When the United Kingdom voted to leave the European Union last month, the seaside town of Port Talbot in Wales eagerly went along with the move. Brexit was approved by some 57 percent of the town's residents.

Now some of them are wondering if they made the wrong decision.

The June 23 Brexit vote has raised questions about the fate of the troubled Port Talbot Works, Britain's largest surviving steel plant — a huge, steam-belching facility that has long been the town's biggest employer.

Solar Impulse 2 has landed in Cairo, completing the penultimate leg of its attempt to circumnavigate the globe using only the power of the sun.

The trip over the Mediterranean included a breathtaking flyover of the Pyramids. Check it out:

President Obama is challenging Americans to have an honest and open-hearted conversation about race and law enforcement. But even as he sits down at the White House with police and civil rights activists, Obama is mindful of the limits of that approach.

"I've seen how inadequate words can be in bringing about lasting change," the president said Tuesday at a memorial service for five law officers killed last week in Dallas. "I've seen how inadequate my own words have been."

Mice watching Orson Welles movies may help scientists explain human consciousness.

At least that's one premise of the Allen Brain Observatory, which launched Wednesday and lets anyone with an Internet connection study a mouse brain as it responds to visual information.

The FBI says it is giving up on the D.B. Cooper investigation, 45 years after the mysterious hijacker parachuted into the night with $200,000 in a briefcase, becoming an instant folk figure.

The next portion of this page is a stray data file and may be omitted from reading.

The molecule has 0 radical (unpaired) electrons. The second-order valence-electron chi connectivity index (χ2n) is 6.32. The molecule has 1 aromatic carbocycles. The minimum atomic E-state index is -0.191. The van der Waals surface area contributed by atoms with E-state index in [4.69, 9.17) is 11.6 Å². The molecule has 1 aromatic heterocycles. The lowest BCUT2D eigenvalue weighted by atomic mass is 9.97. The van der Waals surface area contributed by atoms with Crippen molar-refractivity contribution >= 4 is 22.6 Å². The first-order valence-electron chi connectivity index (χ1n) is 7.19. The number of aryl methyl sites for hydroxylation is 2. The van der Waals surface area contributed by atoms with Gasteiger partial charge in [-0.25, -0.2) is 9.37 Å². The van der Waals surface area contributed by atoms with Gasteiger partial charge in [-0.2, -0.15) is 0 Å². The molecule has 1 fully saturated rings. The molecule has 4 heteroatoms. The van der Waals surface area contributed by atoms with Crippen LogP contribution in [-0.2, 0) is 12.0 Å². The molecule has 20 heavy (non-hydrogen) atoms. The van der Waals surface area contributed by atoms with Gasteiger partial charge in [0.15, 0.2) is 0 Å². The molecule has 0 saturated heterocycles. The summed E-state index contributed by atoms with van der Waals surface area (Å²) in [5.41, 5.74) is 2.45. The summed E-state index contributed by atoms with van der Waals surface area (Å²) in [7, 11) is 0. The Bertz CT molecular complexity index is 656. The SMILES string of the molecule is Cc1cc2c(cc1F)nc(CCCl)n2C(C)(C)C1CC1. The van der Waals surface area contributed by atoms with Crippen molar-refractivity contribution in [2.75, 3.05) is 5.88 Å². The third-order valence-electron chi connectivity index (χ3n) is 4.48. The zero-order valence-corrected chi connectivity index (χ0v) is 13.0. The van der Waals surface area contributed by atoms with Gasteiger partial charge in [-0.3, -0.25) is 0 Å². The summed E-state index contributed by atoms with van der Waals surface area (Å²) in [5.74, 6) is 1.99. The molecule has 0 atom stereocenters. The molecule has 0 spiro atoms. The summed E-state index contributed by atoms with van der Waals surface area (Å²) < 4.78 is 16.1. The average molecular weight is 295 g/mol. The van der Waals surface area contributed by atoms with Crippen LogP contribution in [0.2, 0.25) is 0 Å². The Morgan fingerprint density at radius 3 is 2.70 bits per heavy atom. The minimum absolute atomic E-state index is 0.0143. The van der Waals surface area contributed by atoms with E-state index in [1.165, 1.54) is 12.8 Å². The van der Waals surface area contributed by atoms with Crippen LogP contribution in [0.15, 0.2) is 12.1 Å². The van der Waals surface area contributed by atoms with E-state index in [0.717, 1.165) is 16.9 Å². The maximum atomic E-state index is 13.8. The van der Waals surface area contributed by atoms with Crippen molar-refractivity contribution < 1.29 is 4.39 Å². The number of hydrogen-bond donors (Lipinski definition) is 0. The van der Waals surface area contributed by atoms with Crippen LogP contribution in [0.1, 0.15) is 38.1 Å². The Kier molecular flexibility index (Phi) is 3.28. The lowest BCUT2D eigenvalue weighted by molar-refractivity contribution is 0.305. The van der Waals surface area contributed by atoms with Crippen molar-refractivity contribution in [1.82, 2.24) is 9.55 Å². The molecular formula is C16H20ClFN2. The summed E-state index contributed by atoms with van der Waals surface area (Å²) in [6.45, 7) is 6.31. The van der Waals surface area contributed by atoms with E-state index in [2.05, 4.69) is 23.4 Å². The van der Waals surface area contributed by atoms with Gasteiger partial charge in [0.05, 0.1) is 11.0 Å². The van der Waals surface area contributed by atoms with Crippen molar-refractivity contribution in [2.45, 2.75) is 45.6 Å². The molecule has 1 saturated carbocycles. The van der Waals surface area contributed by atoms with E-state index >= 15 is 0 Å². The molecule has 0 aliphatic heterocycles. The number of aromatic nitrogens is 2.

"Following one of the longest and most exhaustive investigations in our history," the FBI's Ayn Dietrich-Williams said in a statement, "the FBI redirected resources allocated to the D.B. Cooper case in order to focus on other investigative priorities."

This is the first in a series of essays concerning our collective future. The goal is to bring forth some of the main issues humanity faces today, as we move forward to uncertain times. In an effort to be as thorough as possible, we will consider two kinds of threats: those due to natural disasters and those that are man-made. The idea is to expose some of the dangers and possible mechanisms that have been proposed to deal with these issues. My intention is not to offer a detailed analysis for each threat — but to invite reflection and, hopefully, action.

Alabama authorities say a home burglary suspect has died after police used a stun gun on the man.  Birmingham police say he resisted officers who found him in a house wrapped in what looked like material from the air conditioner duct work.  The Lewisburg Road homeowner called police Tuesday about glass breaking and someone yelling and growling in his basement.  Police reportedly entered the dwelling and used a stun gun several times on a white suspect before handcuffing him.  Investigators say the man was "extremely irritated" throughout and didn't obey verbal commands.

It can be hard to distinguish among the men wearing grey suits and regulation haircuts on Pennsylvania Avenue in Washington. But David Margolis always brought a splash of color.

It wasn't his lovably disheveled wardrobe, or his Elvis ring, but something else: the force of his flamboyant personality. Margolis, a graduate of Harvard Law School, didn't want to fit in with the crowd. He wanted to stand out.